It’s a new year. A new year of opportunity and potential. 365 fresh chances to begin cultivating the life you want. This isn’t your first resolution rodeo, though. It’s hard to create new habits that actually stick. More often than not, we pick lofty, generalized goals. We resolve to eat more veggies and drink more water in an aim to lose weight and feel comfortable in our skin. We tell ourselves this is the year we’re getting that big promotion or even switch careers entirely. No matter the resolution though, planning is a crucial part of being able to check that resolution off your list. Which is why today we want to talk about goal setting and how to actually achieve your resolutions in 2019. Read more
We almost made it. In a few weeks, another year will have ended. And a new one full of opportunity takes its place. With the new year approaching, it’s a good time to reflect on the past 365 days. And it’s an even better time to let go of any baggage holding you down. And while many of us adopt the “new year, new me” mantra, many of us find it’s not very sustainable. That’s because we have to address the things that held us back the year before. Otherwise, you’ll keep falling into the same patterns and habits of the cycles you’re trying to break.
If you’re ready to make space for growth, here are 5 things to let go of before 2019.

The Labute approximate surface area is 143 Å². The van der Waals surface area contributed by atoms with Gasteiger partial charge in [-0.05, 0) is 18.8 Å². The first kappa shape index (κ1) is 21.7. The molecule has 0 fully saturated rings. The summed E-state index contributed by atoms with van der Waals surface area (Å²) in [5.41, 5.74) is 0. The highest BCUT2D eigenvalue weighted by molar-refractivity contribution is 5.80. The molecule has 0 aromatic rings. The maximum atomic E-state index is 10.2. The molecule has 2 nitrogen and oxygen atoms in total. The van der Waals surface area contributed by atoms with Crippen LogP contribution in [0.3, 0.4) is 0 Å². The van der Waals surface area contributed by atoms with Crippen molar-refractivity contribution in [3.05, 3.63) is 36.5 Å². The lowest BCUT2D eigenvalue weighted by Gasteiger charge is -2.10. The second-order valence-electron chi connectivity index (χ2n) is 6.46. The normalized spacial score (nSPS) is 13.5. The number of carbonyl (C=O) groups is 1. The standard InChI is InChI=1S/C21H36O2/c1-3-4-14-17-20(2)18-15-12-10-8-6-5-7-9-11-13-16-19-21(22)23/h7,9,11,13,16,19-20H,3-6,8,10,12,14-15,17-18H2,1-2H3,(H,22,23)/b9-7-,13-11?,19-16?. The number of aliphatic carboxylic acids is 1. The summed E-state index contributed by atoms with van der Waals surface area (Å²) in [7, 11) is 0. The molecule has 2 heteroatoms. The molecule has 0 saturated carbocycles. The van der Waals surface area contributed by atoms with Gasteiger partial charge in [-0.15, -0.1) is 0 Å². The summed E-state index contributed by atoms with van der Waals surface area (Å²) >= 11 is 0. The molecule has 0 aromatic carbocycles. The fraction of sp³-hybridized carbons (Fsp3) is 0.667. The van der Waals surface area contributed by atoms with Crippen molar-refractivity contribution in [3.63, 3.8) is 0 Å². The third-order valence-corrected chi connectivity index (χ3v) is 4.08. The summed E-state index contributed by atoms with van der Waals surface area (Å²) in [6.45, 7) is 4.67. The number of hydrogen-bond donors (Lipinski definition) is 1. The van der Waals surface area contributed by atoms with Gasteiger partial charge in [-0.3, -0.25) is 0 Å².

Last week, we began discussing social anxiety, an increasingly common mental condition. Social anxiety is an intense and persistent fear of being watched and judged by others. And can lead to feelings of inadequacy, inferiority, self-consciousness, and depression. This fear can affect a number of aspects of your life. This includes work, school, and your other day-to-day activities. It can even make it hard to make and keep friends. But social anxiety disorder doesn’t have to stop you from reaching your potential. We dove into the general aspects of this condition, including symptoms and helpful therapy treatments. But this week, we wanted to discuss the tools you can begin cultivating on your own. Developing positive coping skills is crucial. And we don’t just mean for social anxiety. Having an array of skills can help you overcome almost any obstacle life throws you. Keep reading to learn ways to begin building your coping toolbox.
Before we even begin, let’s reflect for a moment, shall we? Are you extremely afraid of being judged by others? Do you often stress out before leaving your home – especially when you have to go to really crowded places? Do you turn into a tornado of fabric trying on every article of clothing you own before attending an event? Are you very self-conscious in everyday social situations? Do you pretend to be on your phone or taking a call just to appear busy? Do you avoid meeting new people? What about people you know? Does this sound like you? If you have been feeling so for at least six months and it’s affecting your everyday tasks, you may just have a social anxiety disorder.